City council has approved a zoning amendment that gives the Yukon government permission to build a continuing care facility in the Whistle Bend subdivision.
Council passed second and third reading of the bylaw at Monday’s meeting, following 20 minutes of debate.
Betty Irwin was the only councillor to vote against the amendment, stating there were too many unanswered questions about the project.
“We know the master plan for Whistle Bend didn’t include an institutional facility of this type, so why is this the only suitable site?” she asked earlier in the meeting.
“We’ve been trying to increase densification downtown – has there been any discussion about vacant lots there? On top of all this the president of the Canadian Medical Association has said that home care, not institutional care, is the ideal model.”
In December 2014, the government announced it was building a 300-bed facility in two phases.
The total floor area for the facility, which will have a maximum height of 20 metres, is estimated at 21,900 square metres.
It is expected that construction of the new facility will commence in the spring of 2016, with completion anticipated in spring 2018, according to the government’s website.
Council was voting on whether or not to change the zoning of the land where the facility will be built from future planning to public service.
But it was also considering other, less controversial infrastructure changes in the third development phase of Whistle Bend.
In May 2011, Golder and Morrison Hershfield were hired by the city to complete the planning and engineering for phases three to seven of the subdivision.
Once that work was completed in May 2013, the city hired Inukshuk Planning and Development to complete the detailed engineering phase.
That’s when several infrastructure changes were made, such as the location of phase three, a re-design of Casca Boulevard, and replacing numerous single family and townhouse lots with multiple family lots.
Earlier this month five Whitehorse residents spoke at a public hearing for the project, expressing their concerns for the facility.
One current Whistle Bend resident, Tamara Boiteau, said she probably wouldn’t have bought a home there if she knew a continuing care facility was going to be built nearby.
But the government has maintained the city would participate in the design of the facility, which would be inviting to seniors and not have an institutional feel.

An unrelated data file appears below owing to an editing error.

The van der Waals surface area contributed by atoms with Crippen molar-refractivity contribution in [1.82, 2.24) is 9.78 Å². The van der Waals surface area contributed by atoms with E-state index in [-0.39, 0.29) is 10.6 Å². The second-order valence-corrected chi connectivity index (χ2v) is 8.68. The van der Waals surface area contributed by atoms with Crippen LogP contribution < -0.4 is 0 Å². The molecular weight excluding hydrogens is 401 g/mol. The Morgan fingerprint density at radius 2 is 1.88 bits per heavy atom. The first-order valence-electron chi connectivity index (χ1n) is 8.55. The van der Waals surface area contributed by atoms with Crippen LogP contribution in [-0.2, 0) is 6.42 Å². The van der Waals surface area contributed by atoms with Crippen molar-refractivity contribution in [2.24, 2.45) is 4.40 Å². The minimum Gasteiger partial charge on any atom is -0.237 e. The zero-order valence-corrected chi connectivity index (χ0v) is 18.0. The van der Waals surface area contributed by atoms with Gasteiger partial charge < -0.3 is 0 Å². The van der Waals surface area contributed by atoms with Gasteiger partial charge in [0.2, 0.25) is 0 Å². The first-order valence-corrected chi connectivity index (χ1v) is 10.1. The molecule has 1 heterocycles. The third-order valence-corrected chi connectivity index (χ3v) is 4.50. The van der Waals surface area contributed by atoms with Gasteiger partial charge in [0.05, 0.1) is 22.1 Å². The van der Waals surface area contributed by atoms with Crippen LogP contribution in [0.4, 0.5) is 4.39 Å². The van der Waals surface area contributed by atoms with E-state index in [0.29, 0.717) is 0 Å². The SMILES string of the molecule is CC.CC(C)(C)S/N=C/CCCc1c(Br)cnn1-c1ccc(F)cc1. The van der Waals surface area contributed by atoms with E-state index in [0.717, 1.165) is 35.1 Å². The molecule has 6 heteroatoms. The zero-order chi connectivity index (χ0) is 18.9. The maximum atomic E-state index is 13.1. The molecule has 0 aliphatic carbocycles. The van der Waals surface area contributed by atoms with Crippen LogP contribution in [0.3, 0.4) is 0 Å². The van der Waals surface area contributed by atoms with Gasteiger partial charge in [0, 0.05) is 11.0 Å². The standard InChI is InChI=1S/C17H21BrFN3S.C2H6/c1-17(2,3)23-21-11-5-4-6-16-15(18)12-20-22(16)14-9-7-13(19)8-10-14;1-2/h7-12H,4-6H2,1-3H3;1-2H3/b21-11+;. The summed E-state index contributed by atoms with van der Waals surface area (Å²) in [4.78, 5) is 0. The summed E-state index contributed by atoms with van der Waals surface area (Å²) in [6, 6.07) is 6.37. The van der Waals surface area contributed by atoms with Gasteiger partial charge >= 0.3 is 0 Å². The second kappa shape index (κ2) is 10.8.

At Monday’s meeting, Coun. Dave Stockdale was swayed by Irwin’s comments and proposed a motion to defer third reading of the bylaw for two weeks.
He said he also needed more time to address unanswered questions.
Mayor Dan Curtis, participating by phone, said he wasn’t against deferring but reminded councillors the city’s responsibility was to vote on the zoning amendment, not the merits of the facility itself.
Stockdale’s motion was eventually defeated.
During debate of the bylaw, Coun. Jocelyn Curteanu stated her biggest concern in the third development phase of Whistle Bend was indeed the continuing care facility.
But she trusts the Yukon government will do its due diligence when it comes to designing the facility and consulting the public, she said.
“I don’t want to stand in the way of our elders not getting services they need in our city,” she said.
Coun. John Streicker echoed Curteanu’s statement.
He said he would have preferred to see several smaller facilities spread around the city, but ultimately that’s the Yukon government’s decision.
“Our choice is whether to zone it,” he said, “and I’m supportive of this because there is a need for more continuing care beds.”
Coun. Stockdale, who eventually voted in favour of the zoning amendment, said the government was acting cynically.
“I’ve no objection to this being built, just the way it’s being put on us,” he said.
“It’s very disrespectful. I just want a bit of respect from senior levels of government when they plan these things.
“I know it’s a long time before the next election, but I know what I’ll be voting.”
Meanwhile, the government has been moving along with the project.
It already issued a request for qualifications to design and build the first phase of the facility. Submissions will be accepted until May 6.
Contact Myles Dolphin at